Turkey Has No Lessons in Tolerance - FM
Turkey is the "last country and the Turkish government is the last government that can give lessons of tolerance to Cyprus," said Foreign Minister Markos Kyprianou, responding to Turkish Prime Minister Recep Tayyip who accused the Greek Cypriots of racism.
Erdogan was referring to sports team APOEL, whose fans recently attacked a Turkish basketball team in Nicosia.
But, pointing to the interruption of a Greek Orthodox Christmas Day mass in the Turkish-held Rizokarpaso region in north Cyprus, Kyprianou said that the 'brutal interruption' showed the level of Turkey's respect for human rights and fundamental freedoms.
The respect for and compliance with human rights, among others the right to freely exercise religious beliefs, is also an obligation for Turkey in its EU accession course, he said.
Rather than focusing on the attacks on its basketball team, Turkey should "demonstrate how tolerant she is to other religions and diversity," said Kyprianou.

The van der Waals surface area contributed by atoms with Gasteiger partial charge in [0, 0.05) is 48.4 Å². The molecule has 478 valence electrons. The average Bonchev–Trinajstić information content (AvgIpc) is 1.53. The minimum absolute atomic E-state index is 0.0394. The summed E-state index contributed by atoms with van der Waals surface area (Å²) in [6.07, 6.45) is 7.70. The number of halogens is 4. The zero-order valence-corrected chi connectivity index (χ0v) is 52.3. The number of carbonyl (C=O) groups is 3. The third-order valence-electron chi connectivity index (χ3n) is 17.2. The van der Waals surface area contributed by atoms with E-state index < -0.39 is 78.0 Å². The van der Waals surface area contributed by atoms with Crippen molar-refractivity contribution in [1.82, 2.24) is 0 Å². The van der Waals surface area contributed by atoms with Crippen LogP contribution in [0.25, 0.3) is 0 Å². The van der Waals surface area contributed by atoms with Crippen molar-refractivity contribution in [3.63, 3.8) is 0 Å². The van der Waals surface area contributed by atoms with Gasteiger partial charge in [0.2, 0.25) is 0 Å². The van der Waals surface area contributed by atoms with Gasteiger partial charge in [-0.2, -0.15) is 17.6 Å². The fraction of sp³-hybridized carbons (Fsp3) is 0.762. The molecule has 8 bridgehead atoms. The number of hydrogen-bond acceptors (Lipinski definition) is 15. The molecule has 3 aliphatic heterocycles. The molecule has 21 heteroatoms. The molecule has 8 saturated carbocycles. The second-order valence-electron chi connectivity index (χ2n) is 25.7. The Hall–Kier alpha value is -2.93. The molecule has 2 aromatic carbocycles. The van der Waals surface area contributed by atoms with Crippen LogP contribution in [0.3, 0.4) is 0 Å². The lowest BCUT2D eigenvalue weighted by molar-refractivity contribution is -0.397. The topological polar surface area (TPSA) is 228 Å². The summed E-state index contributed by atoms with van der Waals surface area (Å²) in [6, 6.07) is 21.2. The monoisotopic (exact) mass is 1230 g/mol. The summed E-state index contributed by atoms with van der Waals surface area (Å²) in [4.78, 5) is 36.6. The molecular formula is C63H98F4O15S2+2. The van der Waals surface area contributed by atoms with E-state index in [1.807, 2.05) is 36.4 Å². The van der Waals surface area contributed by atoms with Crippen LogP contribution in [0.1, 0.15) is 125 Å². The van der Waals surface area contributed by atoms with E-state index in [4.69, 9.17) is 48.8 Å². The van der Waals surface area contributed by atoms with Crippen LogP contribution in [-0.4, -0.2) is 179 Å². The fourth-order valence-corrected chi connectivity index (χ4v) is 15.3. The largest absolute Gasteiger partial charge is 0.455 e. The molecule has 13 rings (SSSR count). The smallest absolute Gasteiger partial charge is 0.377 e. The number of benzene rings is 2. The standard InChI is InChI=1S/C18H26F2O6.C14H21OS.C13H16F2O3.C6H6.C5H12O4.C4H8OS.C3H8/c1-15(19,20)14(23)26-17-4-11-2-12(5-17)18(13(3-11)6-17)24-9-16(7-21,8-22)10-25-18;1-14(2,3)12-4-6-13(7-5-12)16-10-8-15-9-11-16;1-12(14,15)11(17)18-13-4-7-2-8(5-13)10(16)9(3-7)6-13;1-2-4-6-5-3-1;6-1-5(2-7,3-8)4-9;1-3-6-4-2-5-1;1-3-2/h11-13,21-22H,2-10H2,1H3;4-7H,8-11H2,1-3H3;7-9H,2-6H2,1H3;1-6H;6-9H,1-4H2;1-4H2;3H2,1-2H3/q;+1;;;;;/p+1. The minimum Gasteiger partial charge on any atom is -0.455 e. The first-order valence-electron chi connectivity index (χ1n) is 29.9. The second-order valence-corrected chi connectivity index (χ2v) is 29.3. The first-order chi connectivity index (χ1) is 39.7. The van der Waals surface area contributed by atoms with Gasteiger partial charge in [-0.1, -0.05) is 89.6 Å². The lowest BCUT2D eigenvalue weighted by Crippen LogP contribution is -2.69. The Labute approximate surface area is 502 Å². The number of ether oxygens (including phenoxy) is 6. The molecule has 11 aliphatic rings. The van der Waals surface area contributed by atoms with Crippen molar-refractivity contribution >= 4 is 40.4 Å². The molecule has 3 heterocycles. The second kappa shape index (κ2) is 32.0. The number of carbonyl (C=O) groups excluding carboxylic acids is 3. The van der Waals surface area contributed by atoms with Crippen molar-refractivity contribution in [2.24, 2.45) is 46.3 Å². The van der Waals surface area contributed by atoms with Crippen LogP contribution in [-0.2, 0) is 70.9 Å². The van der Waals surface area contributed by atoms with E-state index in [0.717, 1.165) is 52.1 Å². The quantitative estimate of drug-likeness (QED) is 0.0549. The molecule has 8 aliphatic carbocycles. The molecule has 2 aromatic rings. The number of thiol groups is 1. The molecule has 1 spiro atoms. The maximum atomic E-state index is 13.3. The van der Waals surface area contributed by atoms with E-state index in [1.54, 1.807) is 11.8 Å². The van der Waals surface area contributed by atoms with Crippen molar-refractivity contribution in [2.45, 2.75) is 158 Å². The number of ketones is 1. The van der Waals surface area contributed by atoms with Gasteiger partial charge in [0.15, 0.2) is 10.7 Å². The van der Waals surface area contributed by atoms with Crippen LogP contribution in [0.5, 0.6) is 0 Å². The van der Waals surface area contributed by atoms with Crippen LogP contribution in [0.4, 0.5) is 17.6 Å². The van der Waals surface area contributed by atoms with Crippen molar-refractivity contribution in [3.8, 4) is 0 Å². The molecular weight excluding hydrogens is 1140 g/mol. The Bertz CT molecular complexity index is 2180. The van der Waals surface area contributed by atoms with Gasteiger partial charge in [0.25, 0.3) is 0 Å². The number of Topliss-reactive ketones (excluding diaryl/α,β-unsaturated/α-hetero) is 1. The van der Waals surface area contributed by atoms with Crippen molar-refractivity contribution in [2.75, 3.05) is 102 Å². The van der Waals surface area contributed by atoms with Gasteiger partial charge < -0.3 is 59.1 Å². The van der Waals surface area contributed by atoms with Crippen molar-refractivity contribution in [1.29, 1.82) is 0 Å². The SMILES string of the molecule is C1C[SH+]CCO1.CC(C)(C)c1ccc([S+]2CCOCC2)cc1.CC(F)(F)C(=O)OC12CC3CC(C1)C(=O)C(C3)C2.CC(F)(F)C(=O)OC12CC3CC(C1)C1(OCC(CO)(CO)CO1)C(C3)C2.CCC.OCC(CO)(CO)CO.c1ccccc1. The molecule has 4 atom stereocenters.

He defended the Cyprus Republic's handling of the basketball game in which Turkish players were targeted by hooligans, saying that authorities responded quickly and efficiently to protect the team.
On December 21st, around 500 APOEL fans mobbed a locker room where Turkish Pinar Karşıyaka players were sheltering after a FIBA game between the two teams at the Tassos Papadopoulos stadium in Nicosia.
Three 15-year-old boys who were arrested in connection with the violence have since been released, and police are continuing their investigations into the events. Hooliganism has become more and more prevalent in recent years, with violent incidents following many games, particularly in football. Police say that many of the attacks are carefully planned ahead of time and coordinated by ringleaders who take molotov cocktails and stones in the trunks of their cars to the games.
FIBA fined the team 40,000 euros and the incident was slammed by Turkish-Cypriot spokesman Hüseyin Özgürgün who released a statement calling the hooliganism 'racist' and indicative of 'Greek-Cypriot fanaticism', and urging FIBA to take action. Turkish-Cypriot teacher trade union KTOS also condemned the hooliganism, saying it was 'shameful for all Cypriots.'
President Demetris Christofias condemned the violence as the behaviour of 'mindless hooligans'.